4. Keep an Eye on Your Waste Bill for Extra Fees
Pay attention to your waste bill to avoid getting hit with additional charges by your recycling and trash remover. While most commercial trash removal providers differ, some will bill you an overflow or overage charge, the most expensive fee on your waste bill. They will charge for everything from open lids to trash beside dumpsters.
Talk to your employees and ensure that the dumpster lids are completely closed with no garbage outside the container. You can then request your provider to waive the additional fees, which also apply to recycling issue fees, late fees, and any one-time charge on your waste management bill. So next time your waste bill is higher than the previous one, find out why it’s happening and fix it.
5. Reduce Waste and Recycle
Once you understand the type and amount of waste your business produces, you can estimate the number and size of dumpsters you require and the collection frequency. Less waste means lower disposal costs, so consider recycling a more critical component of your waste management program to reduce waste management costs.
Reducing waste through recycling is an excellent strategy for cutting down on your business waste management costs. Not only is recycling good for the environment, but it is also much cheaper. While the prices may differ by company and location, recycling can even result in credit back on your bill. There is even the possibility of saving money on taxes based on location.
Talk to your trash removal provider and consider using alternative products or reducing packaging. Reducing waste will mitigate any increases in costs, and nowadays, recyclable waste has a growing international market.
There may be a commercial value in some of your recyclable waste streams, so you should determine its value since it could provide an essential source of revenue.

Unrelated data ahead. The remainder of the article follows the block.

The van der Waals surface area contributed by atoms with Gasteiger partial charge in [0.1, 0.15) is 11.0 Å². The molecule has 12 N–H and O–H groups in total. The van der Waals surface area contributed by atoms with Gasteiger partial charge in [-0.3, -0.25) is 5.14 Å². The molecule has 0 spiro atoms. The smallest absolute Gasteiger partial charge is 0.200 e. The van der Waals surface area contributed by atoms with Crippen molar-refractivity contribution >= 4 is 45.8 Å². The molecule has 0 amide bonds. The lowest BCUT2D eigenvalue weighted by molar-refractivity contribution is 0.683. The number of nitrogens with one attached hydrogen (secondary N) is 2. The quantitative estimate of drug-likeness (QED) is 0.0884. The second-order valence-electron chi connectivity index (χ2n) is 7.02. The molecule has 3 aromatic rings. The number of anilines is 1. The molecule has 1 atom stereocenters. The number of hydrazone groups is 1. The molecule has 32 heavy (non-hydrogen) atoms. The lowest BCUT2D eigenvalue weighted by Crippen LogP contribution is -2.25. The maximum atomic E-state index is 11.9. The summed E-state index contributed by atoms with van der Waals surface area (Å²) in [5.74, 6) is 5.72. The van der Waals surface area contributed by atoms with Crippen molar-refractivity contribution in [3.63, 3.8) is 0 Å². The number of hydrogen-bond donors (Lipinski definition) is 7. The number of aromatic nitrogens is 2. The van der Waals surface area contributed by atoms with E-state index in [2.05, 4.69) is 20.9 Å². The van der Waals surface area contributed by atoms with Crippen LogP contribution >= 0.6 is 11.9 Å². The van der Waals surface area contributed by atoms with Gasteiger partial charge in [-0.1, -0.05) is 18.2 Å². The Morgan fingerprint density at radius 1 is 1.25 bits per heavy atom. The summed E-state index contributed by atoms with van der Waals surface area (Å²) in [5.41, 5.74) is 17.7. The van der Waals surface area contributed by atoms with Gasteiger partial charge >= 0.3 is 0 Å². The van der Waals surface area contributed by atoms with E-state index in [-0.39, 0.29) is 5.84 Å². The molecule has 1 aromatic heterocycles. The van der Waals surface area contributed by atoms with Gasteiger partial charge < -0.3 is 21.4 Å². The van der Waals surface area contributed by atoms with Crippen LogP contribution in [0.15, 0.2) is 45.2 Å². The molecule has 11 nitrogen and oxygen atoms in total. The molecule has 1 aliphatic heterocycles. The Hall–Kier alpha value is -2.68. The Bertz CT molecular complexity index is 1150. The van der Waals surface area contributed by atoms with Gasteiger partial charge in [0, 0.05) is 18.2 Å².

6. Switch Commercial Waste Providers
You might find a better service for a lower price by contacting alternative waste removal contractors. You will find the one with the most appropriate waste collection services for your business by consulting different contractors. They will create a customized waste disposal plan to optimize your company’s waste management by minimizing, recycling, and recovering waste.
Interestingly, many local providers offer significantly lower rates than national brands and might be more flexible in helping your business. Ultimately, finding the best deal requires research since switching providers can be challenging and stressful. But it also means thousands of dollars in savings.
Saving Money on Waste Management: Conclusion
It is not necessary to have high waste management costs, so these six easy steps will help you improve your plan. Assess your waste, negotiate, cost share, reduce, and recycle. If you take advantage of any of these ideas, you could cut the cost of your commercial dumpster and haul it by half. It’s time to take total control of your waste management plan.